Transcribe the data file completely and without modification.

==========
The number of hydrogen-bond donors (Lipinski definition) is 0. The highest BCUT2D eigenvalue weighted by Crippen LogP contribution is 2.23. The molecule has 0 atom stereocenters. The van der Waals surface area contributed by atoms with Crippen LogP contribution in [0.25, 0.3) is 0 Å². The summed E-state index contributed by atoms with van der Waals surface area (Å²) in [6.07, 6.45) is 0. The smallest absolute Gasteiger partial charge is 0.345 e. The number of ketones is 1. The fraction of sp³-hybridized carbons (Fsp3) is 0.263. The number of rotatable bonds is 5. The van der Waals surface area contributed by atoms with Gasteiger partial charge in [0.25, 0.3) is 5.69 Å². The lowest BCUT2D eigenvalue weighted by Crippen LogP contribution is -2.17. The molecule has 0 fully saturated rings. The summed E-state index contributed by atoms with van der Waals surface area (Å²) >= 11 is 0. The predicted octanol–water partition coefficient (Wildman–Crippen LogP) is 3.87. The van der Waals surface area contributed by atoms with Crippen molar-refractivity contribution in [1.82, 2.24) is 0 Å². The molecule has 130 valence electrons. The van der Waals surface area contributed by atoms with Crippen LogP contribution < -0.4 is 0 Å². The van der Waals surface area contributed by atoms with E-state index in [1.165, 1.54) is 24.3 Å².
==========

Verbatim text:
The number of hydrogen-bond donors (Lipinski definition) is 0. The highest BCUT2D eigenvalue weighted by Crippen LogP contribution is 2.23. The molecule has 0 atom stereocenters. The van der Waals surface area contributed by atoms with Crippen LogP contribution in [0.25, 0.3) is 0 Å². The summed E-state index contributed by atoms with van der Waals surface area (Å²) in [6.07, 6.45) is 0. The smallest absolute Gasteiger partial charge is 0.345 e. The number of ketones is 1. The fraction of sp³-hybridized carbons (Fsp3) is 0.263. The number of rotatable bonds is 5. The van der Waals surface area contributed by atoms with Gasteiger partial charge in [0.25, 0.3) is 5.69 Å². The lowest BCUT2D eigenvalue weighted by Crippen LogP contribution is -2.17. The molecule has 0 fully saturated rings. The summed E-state index contributed by atoms with van der Waals surface area (Å²) >= 11 is 0. The predicted octanol–water partition coefficient (Wildman–Crippen LogP) is 3.87. The van der Waals surface area contributed by atoms with Crippen molar-refractivity contribution in [1.82, 2.24) is 0 Å². The molecule has 130 valence electrons. The van der Waals surface area contributed by atoms with Crippen LogP contribution < -0.4 is 0 Å². The van der Waals surface area contributed by atoms with E-state index in [1.165, 1.54) is 24.3 Å².